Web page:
Ljubljana – Slovenia will produce 10-15% less wine than last year, mostly due to the Dolenjska wine region being strongly affected by the spring frost. However, wine growers around the country report it has been an above-average year in terms of quality.
The drop in quantity is also attributed to lower yields of certain varieties in the other two wine regions, but not as such as in Dolenjska, where only half of last year’s production was achieved, Marjan Colja of the Wine Association of Slovenia has told the STA.
Colja, the director of the wine producer Vina Kras, noted that the production was close to normal in the western region of Primorska, while the Kras area had been affected, not by frost but by wild boars and birds.
Wine growers are nevertheless more concerned about the quality of wine than about reaching records in terms of quantity as competition in the market is fierce and demand has dropped due to the Covid-19 pandemic.
Weather conditions were favourable ahead of the harvest, with the sunny and not so cold weather being very useful. Colja noted that wine growers around the country reported that it was an above-average year in terms of quality.
The largest Slovenian winery, P&F Wineries, said that despite the very demanding spring and damage done by the frost, the quality of wine was the best in the last 12 years according to preliminary estimates.
In addition to the lower production, wine growers and wine makers have also been affected by coronavirus restrictions, as public lockdowns resulted in lower sales to hotels and restaurants.
Another blow comes as the majority of celebrations of St. Martin’s Day around Slovenia have been cancelled due to growing infection numbers, including the largest event in Maribor. “The closures certainly bring nothing good,” Colja said.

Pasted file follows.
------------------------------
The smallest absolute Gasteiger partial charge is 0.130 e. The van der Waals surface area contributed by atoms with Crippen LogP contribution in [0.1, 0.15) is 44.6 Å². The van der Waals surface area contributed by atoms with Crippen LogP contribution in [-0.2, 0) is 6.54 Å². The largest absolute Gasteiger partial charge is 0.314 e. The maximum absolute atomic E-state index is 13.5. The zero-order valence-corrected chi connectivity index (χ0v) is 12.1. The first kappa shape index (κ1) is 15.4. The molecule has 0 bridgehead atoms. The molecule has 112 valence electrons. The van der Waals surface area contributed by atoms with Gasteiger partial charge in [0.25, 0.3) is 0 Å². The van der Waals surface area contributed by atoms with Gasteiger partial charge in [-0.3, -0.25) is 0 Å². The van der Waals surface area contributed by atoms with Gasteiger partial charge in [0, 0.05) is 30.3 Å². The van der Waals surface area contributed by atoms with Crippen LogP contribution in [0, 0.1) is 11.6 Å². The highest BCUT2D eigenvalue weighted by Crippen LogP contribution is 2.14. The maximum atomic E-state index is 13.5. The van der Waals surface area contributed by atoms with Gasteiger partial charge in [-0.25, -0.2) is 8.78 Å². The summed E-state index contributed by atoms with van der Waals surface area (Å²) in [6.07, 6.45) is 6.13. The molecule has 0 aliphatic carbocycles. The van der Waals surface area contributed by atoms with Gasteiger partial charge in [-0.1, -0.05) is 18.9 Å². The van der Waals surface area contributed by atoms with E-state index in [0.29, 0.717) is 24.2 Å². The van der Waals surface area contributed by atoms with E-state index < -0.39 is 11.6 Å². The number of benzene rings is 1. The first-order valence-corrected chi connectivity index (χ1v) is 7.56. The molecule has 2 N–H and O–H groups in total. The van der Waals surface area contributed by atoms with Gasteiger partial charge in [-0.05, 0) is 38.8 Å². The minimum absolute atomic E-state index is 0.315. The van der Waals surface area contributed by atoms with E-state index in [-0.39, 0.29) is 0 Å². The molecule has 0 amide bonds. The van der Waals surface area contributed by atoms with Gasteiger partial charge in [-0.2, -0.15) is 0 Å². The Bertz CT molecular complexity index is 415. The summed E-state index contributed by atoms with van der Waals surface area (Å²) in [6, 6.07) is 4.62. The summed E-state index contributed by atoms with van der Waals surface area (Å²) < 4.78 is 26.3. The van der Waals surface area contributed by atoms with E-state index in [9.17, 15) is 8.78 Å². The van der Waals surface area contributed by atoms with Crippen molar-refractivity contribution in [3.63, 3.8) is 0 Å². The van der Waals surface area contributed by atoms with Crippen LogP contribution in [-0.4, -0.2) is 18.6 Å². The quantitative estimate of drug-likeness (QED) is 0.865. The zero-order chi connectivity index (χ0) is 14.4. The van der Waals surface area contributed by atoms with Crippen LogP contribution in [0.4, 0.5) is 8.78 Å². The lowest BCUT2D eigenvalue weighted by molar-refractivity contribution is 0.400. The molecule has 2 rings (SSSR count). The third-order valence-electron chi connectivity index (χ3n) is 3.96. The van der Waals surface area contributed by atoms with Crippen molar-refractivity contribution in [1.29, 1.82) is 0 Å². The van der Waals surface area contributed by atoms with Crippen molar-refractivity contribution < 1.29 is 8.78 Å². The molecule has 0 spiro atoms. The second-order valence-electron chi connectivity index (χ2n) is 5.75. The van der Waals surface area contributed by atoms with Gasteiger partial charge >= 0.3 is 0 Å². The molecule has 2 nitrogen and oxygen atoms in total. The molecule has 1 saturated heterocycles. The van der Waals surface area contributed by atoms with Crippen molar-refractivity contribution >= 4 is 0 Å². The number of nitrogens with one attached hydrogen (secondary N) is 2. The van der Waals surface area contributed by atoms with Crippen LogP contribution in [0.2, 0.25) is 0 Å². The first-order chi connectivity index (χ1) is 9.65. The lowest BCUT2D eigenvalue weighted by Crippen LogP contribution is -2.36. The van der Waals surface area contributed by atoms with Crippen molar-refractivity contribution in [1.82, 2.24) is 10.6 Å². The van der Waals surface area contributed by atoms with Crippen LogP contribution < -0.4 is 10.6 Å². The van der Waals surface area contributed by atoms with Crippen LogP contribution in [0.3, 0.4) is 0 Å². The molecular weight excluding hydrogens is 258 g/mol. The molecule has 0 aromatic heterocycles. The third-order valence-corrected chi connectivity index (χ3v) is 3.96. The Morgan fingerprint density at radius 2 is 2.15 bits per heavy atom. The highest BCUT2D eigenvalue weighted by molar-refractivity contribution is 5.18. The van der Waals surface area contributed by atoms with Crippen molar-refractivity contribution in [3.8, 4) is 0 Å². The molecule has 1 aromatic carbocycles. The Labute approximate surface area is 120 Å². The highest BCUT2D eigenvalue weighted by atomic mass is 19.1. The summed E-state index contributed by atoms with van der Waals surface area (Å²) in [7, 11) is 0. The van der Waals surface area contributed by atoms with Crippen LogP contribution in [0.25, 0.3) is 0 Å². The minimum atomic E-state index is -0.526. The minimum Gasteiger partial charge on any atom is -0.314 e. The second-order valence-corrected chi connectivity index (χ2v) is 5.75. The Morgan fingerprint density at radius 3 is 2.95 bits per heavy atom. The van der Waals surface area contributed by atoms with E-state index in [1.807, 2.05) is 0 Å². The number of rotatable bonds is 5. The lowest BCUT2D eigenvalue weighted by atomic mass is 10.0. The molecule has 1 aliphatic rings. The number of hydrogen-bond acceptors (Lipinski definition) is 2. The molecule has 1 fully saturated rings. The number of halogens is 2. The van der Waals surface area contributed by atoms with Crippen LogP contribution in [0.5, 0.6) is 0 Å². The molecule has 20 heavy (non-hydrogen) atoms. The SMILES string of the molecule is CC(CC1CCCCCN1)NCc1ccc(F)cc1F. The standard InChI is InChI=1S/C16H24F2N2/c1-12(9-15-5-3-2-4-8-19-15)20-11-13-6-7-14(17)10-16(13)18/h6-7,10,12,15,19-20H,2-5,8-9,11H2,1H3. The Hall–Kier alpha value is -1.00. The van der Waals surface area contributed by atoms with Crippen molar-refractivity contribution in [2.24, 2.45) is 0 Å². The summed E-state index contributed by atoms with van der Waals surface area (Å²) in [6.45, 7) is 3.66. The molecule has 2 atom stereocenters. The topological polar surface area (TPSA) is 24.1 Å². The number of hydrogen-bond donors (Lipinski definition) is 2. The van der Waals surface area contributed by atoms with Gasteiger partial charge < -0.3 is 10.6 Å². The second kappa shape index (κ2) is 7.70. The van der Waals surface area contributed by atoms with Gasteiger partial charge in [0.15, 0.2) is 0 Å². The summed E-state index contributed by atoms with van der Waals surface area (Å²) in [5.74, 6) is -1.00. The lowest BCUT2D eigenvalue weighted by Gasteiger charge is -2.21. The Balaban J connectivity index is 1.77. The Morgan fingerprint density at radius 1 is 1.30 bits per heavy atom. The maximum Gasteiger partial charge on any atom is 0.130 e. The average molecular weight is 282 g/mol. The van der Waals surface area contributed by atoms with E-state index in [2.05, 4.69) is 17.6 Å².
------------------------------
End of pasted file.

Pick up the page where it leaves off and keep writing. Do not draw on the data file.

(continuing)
According to him, some wine cellars decided to distil excess wine, which is being supported by the state. “However blasphemous this may seem to a wine maker, it is still better to make something useful … than sell at dumping prices.”
Colja added that the major winery companies had been generous this year to grape producers and had been ready to raise the purchase prices of grapes, which he believes was the right decision.
While it is not easy to sell wine either in Slovenia or abroad, he noted that exports were still a problem, in particular to the Chinese market, the reason being that there are fewer fairs and opportunities for promotion due to the pandemic.
Colja said that the state had the key role in promoting export activity, and that wine makers were perhaps subjected to too many restrictions. “Many prefer not to use state funds because they don’t want to have administrative problems.”
According to the Agriculture Ministry, between 80 and 90 million litres of wine is produced in Slovenia annually by more than 2,500 registered wineries that bottle their own wine. Eleven producers make more than half a million litres a year.
The ministry has told the STA that experts of the Chamber of Agriculture and Forestry had estimated that this year’s production will amount to around 55 million litres of wine.
Vineyards in Slovenia are located on steep slopes, which means very expensive production, but also good quality, with quality wines representing as much as 70% of total output.
The total land area covered by vineyards has not changed significantly in recent decades. It was increasing until 1996, after which it started to decline slightly. Compared to 2010, the land area covered by vineyards today is 5% smaller.
Last year, the average price of wine with the Slovenian geographic origin sold in Slovenia and in the EU markets was down for all categories of wine compared to 2019, while sales were up by 6%, with sales of wine for distillation included.
Slovenia mostly imports wine from North Macedonia, Italy, Germany and Hungary, while it exports its quality wines to Germany, Croatia, the US, the Netherlands, Bosnia-Herzegovina and, in recent years, to the Czech Republic.